I know, I know, when you hear the words "pain management" the misconceived notion that you′re going to become addicted to pain medication or require a lifetime of back injections pops into most of your heads. However, I can promise you that great strides have been made in the understanding of pain and its treatment in the last decade. Pain that was once considered unbearable is now manageable.
Medical research proves that the majority of the beliefs regarding pain and pain relief are false. Here is what you should know about three of the most common pain management myths:
Myth 1: No Pain, No Gain
This myth is prevalent among weekend athletes and bodybuilders though there is no evidence to support the idea that strength can be built by exerting muscles to the point of pain. A similar belief, "work through the pain," is also mistaken. Taking a break to repair muscles and bring pain relief might not make you a haas, but it is recommended.
Myth 2: It′s All In My Head
Pain is a complex problem that involves not only the body, but the mind. For example, back pain, in most cases, has no known cause. But this doesn′t mean it′s not real. The fact that others can′t physically see your pain does not mean it′s all in your head.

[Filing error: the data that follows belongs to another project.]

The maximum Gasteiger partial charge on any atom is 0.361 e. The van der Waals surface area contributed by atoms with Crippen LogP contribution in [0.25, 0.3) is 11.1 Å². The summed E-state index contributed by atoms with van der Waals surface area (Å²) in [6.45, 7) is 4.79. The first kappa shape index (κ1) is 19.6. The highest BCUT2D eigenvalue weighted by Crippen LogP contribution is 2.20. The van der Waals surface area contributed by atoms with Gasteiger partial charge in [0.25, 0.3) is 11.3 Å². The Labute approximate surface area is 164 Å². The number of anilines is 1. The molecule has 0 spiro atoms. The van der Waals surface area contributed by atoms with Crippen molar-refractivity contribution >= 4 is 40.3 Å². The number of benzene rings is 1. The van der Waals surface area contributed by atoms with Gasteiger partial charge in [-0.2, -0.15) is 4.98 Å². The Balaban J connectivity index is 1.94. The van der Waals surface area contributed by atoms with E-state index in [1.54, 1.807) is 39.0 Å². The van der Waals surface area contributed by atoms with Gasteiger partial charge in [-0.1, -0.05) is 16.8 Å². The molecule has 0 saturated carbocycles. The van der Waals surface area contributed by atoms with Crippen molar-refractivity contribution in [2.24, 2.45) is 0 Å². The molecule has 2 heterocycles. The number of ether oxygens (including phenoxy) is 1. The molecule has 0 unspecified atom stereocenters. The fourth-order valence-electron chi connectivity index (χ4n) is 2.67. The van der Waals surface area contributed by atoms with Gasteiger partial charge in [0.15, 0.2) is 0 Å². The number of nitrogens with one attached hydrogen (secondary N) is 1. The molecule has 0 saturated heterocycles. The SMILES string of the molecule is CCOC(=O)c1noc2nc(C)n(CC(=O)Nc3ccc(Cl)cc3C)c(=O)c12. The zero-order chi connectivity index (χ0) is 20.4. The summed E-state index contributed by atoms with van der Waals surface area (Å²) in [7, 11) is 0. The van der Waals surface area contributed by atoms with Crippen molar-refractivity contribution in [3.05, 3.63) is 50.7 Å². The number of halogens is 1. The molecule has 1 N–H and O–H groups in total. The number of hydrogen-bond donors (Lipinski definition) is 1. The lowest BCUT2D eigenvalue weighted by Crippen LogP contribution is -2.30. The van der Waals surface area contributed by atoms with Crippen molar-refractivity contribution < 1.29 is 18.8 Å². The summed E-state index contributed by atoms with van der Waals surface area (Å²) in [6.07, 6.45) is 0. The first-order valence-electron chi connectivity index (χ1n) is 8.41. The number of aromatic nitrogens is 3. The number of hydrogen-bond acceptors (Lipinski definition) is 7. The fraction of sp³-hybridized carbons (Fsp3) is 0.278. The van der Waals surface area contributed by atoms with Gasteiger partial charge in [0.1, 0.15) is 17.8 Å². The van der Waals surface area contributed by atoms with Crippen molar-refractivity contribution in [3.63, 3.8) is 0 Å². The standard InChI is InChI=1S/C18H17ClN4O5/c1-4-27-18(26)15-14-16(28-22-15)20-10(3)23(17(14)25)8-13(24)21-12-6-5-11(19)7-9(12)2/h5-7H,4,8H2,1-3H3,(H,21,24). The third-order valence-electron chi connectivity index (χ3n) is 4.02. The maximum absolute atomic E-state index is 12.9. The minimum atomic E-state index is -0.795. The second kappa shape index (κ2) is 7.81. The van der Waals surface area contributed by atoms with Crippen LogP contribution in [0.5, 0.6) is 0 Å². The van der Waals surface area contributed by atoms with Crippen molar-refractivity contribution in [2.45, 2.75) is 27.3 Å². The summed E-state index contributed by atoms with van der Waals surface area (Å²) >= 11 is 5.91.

Myth 3: I′ll Get Addicted to Pain Medication
The majority of health care providers begin treatment with a conservative approach and prescribe non-narcotic pain relief medications, which are not addictive. Physicians may recommend narcotics, such as morphine and codeine, when treating patients with more severe pain. Many people fear they will become addicted to narcotics but physical dependence is not the same as addiction. And, physical dependence is not an issue as long as the use of the narcotics is not suddenly discontinued. Addiction to these medications is rare, unless you have a history of drug or alcohol addiction. If so, make sure you are upfront with your provider and that it is openly discussed beforehand.